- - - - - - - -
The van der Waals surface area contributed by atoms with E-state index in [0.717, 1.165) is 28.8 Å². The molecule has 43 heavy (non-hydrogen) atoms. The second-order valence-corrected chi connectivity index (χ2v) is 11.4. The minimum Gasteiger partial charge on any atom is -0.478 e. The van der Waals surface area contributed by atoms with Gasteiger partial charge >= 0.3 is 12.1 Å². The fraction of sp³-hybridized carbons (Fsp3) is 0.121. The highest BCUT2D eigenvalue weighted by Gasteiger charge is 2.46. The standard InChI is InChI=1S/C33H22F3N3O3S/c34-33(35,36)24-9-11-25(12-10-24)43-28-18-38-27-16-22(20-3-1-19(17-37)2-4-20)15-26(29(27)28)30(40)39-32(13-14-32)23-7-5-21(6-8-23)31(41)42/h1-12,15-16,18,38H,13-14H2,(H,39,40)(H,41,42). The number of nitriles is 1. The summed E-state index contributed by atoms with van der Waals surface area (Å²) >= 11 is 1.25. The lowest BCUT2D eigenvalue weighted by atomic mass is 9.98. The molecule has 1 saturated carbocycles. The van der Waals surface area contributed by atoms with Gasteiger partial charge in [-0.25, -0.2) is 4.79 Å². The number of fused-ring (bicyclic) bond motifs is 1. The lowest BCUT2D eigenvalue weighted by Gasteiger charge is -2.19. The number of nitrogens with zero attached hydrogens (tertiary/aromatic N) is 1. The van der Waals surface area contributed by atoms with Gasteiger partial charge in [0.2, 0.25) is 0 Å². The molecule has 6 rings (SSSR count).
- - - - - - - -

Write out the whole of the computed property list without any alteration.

The van der Waals surface area contributed by atoms with E-state index in [0.717, 1.165) is 28.8 Å². The molecule has 43 heavy (non-hydrogen) atoms. The second-order valence-corrected chi connectivity index (χ2v) is 11.4. The minimum Gasteiger partial charge on any atom is -0.478 e. The van der Waals surface area contributed by atoms with Gasteiger partial charge >= 0.3 is 12.1 Å². The fraction of sp³-hybridized carbons (Fsp3) is 0.121. The highest BCUT2D eigenvalue weighted by Gasteiger charge is 2.46. The standard InChI is InChI=1S/C33H22F3N3O3S/c34-33(35,36)24-9-11-25(12-10-24)43-28-18-38-27-16-22(20-3-1-19(17-37)2-4-20)15-26(29(27)28)30(40)39-32(13-14-32)23-7-5-21(6-8-23)31(41)42/h1-12,15-16,18,38H,13-14H2,(H,39,40)(H,41,42). The number of nitriles is 1. The summed E-state index contributed by atoms with van der Waals surface area (Å²) >= 11 is 1.25. The lowest BCUT2D eigenvalue weighted by atomic mass is 9.98. The molecule has 1 saturated carbocycles. The van der Waals surface area contributed by atoms with Gasteiger partial charge in [-0.25, -0.2) is 4.79 Å². The number of fused-ring (bicyclic) bond motifs is 1. The lowest BCUT2D eigenvalue weighted by Gasteiger charge is -2.19. The number of nitrogens with zero attached hydrogens (tertiary/aromatic N) is 1. The van der Waals surface area contributed by atoms with Gasteiger partial charge in [0.2, 0.25) is 0 Å². The molecule has 6 rings (SSSR count).